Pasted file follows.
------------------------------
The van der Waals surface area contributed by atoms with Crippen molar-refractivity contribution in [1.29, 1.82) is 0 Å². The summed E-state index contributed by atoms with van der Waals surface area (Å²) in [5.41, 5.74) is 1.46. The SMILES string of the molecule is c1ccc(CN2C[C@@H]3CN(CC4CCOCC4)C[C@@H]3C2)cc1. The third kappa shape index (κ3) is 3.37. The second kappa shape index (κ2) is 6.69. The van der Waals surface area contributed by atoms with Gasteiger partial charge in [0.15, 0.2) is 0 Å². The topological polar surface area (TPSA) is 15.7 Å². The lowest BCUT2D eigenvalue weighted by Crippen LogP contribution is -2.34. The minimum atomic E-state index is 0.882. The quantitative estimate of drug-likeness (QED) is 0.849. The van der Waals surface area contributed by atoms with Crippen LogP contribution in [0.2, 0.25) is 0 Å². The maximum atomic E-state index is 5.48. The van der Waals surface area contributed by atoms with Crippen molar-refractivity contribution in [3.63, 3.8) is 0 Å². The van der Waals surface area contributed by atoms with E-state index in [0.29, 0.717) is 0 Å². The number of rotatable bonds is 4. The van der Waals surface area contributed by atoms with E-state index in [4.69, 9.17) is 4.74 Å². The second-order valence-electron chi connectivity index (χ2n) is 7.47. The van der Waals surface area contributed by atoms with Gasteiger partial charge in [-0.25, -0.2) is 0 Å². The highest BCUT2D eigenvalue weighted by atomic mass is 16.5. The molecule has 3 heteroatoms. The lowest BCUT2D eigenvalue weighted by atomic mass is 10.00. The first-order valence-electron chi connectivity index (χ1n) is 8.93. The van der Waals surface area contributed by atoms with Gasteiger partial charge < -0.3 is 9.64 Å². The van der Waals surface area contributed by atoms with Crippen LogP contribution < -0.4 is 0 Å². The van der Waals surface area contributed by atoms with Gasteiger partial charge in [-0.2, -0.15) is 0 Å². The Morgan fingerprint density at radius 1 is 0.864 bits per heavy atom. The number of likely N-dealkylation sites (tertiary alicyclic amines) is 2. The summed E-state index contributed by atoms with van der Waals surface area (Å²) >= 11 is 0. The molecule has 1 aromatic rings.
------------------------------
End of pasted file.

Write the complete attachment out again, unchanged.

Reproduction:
The van der Waals surface area contributed by atoms with Crippen molar-refractivity contribution in [1.29, 1.82) is 0 Å². The summed E-state index contributed by atoms with van der Waals surface area (Å²) in [5.41, 5.74) is 1.46. The SMILES string of the molecule is c1ccc(CN2C[C@@H]3CN(CC4CCOCC4)C[C@@H]3C2)cc1. The third kappa shape index (κ3) is 3.37. The second kappa shape index (κ2) is 6.69. The van der Waals surface area contributed by atoms with Gasteiger partial charge in [0.15, 0.2) is 0 Å². The topological polar surface area (TPSA) is 15.7 Å². The lowest BCUT2D eigenvalue weighted by Crippen LogP contribution is -2.34. The minimum atomic E-state index is 0.882. The quantitative estimate of drug-likeness (QED) is 0.849. The van der Waals surface area contributed by atoms with Crippen LogP contribution in [0.2, 0.25) is 0 Å². The maximum atomic E-state index is 5.48. The van der Waals surface area contributed by atoms with Crippen molar-refractivity contribution in [3.63, 3.8) is 0 Å². The van der Waals surface area contributed by atoms with E-state index in [0.29, 0.717) is 0 Å². The number of rotatable bonds is 4. The van der Waals surface area contributed by atoms with E-state index in [4.69, 9.17) is 4.74 Å². The second-order valence-electron chi connectivity index (χ2n) is 7.47. The van der Waals surface area contributed by atoms with Gasteiger partial charge in [-0.25, -0.2) is 0 Å². The highest BCUT2D eigenvalue weighted by atomic mass is 16.5. The molecule has 3 heteroatoms. The lowest BCUT2D eigenvalue weighted by atomic mass is 10.00. The first-order valence-electron chi connectivity index (χ1n) is 8.93. The van der Waals surface area contributed by atoms with Gasteiger partial charge < -0.3 is 9.64 Å². The van der Waals surface area contributed by atoms with Crippen LogP contribution < -0.4 is 0 Å². The van der Waals surface area contributed by atoms with Gasteiger partial charge in [-0.2, -0.15) is 0 Å². The Morgan fingerprint density at radius 1 is 0.864 bits per heavy atom. The number of likely N-dealkylation sites (tertiary alicyclic amines) is 2. The summed E-state index contributed by atoms with van der Waals surface area (Å²) >= 11 is 0. The molecule has 1 aromatic rings.